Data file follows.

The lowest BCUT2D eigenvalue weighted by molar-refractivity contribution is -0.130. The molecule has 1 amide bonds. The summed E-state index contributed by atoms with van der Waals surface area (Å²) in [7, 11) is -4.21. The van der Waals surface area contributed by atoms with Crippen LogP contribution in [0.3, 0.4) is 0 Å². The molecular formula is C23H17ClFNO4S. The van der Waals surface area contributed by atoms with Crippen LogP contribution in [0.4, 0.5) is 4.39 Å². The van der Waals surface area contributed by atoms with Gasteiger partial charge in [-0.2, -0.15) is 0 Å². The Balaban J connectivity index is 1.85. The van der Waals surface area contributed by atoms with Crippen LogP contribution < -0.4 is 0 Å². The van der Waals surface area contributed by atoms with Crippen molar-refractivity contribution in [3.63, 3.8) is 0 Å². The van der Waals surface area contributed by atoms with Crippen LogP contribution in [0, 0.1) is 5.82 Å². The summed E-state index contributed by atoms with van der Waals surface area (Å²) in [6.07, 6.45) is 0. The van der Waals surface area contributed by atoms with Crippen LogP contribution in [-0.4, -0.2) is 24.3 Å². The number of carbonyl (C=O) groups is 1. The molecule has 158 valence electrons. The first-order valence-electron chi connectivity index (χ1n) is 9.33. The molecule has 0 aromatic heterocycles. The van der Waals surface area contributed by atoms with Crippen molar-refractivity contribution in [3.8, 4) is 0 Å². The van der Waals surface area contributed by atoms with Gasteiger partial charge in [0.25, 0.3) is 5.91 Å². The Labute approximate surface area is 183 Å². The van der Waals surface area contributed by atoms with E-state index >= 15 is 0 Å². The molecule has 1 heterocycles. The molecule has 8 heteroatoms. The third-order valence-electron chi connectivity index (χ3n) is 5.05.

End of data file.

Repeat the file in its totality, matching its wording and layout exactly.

The lowest BCUT2D eigenvalue weighted by molar-refractivity contribution is -0.130. The molecule has 1 amide bonds. The summed E-state index contributed by atoms with van der Waals surface area (Å²) in [7, 11) is -4.21. The van der Waals surface area contributed by atoms with Crippen LogP contribution in [0.3, 0.4) is 0 Å². The molecular formula is C23H17ClFNO4S. The van der Waals surface area contributed by atoms with Crippen LogP contribution in [0.4, 0.5) is 4.39 Å². The van der Waals surface area contributed by atoms with Gasteiger partial charge in [-0.2, -0.15) is 0 Å². The Balaban J connectivity index is 1.85. The van der Waals surface area contributed by atoms with Crippen LogP contribution < -0.4 is 0 Å². The van der Waals surface area contributed by atoms with Crippen molar-refractivity contribution in [3.63, 3.8) is 0 Å². The van der Waals surface area contributed by atoms with Crippen LogP contribution in [0, 0.1) is 5.82 Å². The summed E-state index contributed by atoms with van der Waals surface area (Å²) in [6.07, 6.45) is 0. The van der Waals surface area contributed by atoms with Crippen LogP contribution in [-0.4, -0.2) is 24.3 Å². The number of carbonyl (C=O) groups is 1. The molecule has 158 valence electrons. The first-order valence-electron chi connectivity index (χ1n) is 9.33. The molecule has 0 aromatic heterocycles. The van der Waals surface area contributed by atoms with Crippen molar-refractivity contribution in [3.8, 4) is 0 Å². The van der Waals surface area contributed by atoms with Gasteiger partial charge in [0.25, 0.3) is 5.91 Å². The Labute approximate surface area is 183 Å². The van der Waals surface area contributed by atoms with E-state index >= 15 is 0 Å². The molecule has 1 heterocycles. The molecule has 8 heteroatoms. The third-order valence-electron chi connectivity index (χ3n) is 5.05.